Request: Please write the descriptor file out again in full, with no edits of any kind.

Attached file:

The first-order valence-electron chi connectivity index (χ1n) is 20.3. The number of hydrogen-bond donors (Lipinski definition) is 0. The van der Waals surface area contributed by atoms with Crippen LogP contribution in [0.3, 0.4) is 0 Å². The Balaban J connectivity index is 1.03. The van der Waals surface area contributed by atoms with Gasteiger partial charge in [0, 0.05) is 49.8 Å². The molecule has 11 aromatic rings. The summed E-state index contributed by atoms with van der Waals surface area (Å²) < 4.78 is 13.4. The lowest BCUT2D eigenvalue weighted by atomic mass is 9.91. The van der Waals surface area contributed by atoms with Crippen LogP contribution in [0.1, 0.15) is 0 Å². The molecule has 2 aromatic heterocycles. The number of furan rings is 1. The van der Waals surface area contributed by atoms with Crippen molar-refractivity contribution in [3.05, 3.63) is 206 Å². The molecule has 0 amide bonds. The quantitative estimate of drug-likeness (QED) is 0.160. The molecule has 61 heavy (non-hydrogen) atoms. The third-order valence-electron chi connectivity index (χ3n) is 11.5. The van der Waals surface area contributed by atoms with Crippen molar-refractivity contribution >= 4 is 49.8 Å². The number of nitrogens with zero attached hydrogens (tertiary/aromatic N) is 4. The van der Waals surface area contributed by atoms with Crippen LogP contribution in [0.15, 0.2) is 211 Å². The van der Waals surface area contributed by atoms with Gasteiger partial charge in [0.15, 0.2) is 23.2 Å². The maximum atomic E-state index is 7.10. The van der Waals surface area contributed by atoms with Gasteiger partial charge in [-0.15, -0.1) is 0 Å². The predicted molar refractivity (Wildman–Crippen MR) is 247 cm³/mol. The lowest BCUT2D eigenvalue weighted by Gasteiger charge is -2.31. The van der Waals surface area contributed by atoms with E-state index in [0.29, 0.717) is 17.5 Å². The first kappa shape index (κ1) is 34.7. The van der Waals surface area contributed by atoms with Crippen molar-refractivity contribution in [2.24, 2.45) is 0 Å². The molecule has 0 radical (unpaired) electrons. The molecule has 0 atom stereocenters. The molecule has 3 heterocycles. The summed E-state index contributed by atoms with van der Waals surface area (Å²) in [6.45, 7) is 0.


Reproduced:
The first-order valence-electron chi connectivity index (χ1n) is 20.3. The number of hydrogen-bond donors (Lipinski definition) is 0. The van der Waals surface area contributed by atoms with Crippen LogP contribution in [0.3, 0.4) is 0 Å². The Balaban J connectivity index is 1.03. The van der Waals surface area contributed by atoms with Gasteiger partial charge in [0, 0.05) is 49.8 Å². The molecule has 11 aromatic rings. The summed E-state index contributed by atoms with van der Waals surface area (Å²) < 4.78 is 13.4. The lowest BCUT2D eigenvalue weighted by atomic mass is 9.91. The van der Waals surface area contributed by atoms with Crippen LogP contribution in [0.1, 0.15) is 0 Å². The molecule has 2 aromatic heterocycles. The number of furan rings is 1. The van der Waals surface area contributed by atoms with Crippen molar-refractivity contribution in [3.05, 3.63) is 206 Å². The molecule has 0 amide bonds. The quantitative estimate of drug-likeness (QED) is 0.160. The molecule has 61 heavy (non-hydrogen) atoms. The third-order valence-electron chi connectivity index (χ3n) is 11.5. The van der Waals surface area contributed by atoms with Crippen molar-refractivity contribution >= 4 is 49.8 Å². The number of nitrogens with zero attached hydrogens (tertiary/aromatic N) is 4. The van der Waals surface area contributed by atoms with Crippen LogP contribution in [0.15, 0.2) is 211 Å². The van der Waals surface area contributed by atoms with Gasteiger partial charge in [0.15, 0.2) is 23.2 Å². The maximum atomic E-state index is 7.10. The van der Waals surface area contributed by atoms with Gasteiger partial charge in [-0.15, -0.1) is 0 Å². The predicted molar refractivity (Wildman–Crippen MR) is 247 cm³/mol. The lowest BCUT2D eigenvalue weighted by Gasteiger charge is -2.31. The van der Waals surface area contributed by atoms with E-state index in [0.29, 0.717) is 17.5 Å². The first kappa shape index (κ1) is 34.7. The van der Waals surface area contributed by atoms with Crippen molar-refractivity contribution in [2.24, 2.45) is 0 Å². The molecule has 0 radical (unpaired) electrons. The molecule has 0 atom stereocenters. The molecule has 3 heterocycles. The summed E-state index contributed by atoms with van der Waals surface area (Å²) in [6.45, 7) is 0.